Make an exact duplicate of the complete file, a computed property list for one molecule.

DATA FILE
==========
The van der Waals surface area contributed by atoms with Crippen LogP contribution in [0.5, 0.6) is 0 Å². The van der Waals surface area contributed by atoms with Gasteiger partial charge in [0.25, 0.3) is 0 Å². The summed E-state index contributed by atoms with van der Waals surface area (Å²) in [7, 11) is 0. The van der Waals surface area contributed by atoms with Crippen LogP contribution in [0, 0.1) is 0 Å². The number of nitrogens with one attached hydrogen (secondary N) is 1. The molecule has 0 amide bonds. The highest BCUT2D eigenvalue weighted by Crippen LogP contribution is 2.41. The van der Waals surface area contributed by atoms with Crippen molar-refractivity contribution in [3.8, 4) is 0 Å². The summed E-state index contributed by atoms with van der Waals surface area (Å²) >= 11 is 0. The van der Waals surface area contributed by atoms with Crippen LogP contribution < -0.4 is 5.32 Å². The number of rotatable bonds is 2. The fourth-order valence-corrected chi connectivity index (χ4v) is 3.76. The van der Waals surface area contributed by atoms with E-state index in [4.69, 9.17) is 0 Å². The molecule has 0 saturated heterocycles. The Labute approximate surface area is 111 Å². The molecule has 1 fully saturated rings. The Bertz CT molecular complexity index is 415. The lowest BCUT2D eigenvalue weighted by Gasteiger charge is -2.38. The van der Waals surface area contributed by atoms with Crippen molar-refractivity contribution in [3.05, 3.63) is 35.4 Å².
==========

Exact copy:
The van der Waals surface area contributed by atoms with Crippen LogP contribution in [0.5, 0.6) is 0 Å². The van der Waals surface area contributed by atoms with Gasteiger partial charge in [0.25, 0.3) is 0 Å². The summed E-state index contributed by atoms with van der Waals surface area (Å²) in [7, 11) is 0. The van der Waals surface area contributed by atoms with Crippen LogP contribution in [0, 0.1) is 0 Å². The number of nitrogens with one attached hydrogen (secondary N) is 1. The molecule has 0 amide bonds. The highest BCUT2D eigenvalue weighted by Crippen LogP contribution is 2.41. The van der Waals surface area contributed by atoms with Crippen molar-refractivity contribution in [3.8, 4) is 0 Å². The summed E-state index contributed by atoms with van der Waals surface area (Å²) >= 11 is 0. The van der Waals surface area contributed by atoms with Crippen LogP contribution < -0.4 is 5.32 Å². The number of rotatable bonds is 2. The fourth-order valence-corrected chi connectivity index (χ4v) is 3.76. The van der Waals surface area contributed by atoms with E-state index in [4.69, 9.17) is 0 Å². The molecule has 0 saturated heterocycles. The Labute approximate surface area is 111 Å². The molecule has 1 fully saturated rings. The Bertz CT molecular complexity index is 415. The lowest BCUT2D eigenvalue weighted by Gasteiger charge is -2.38. The van der Waals surface area contributed by atoms with Crippen molar-refractivity contribution in [3.05, 3.63) is 35.4 Å².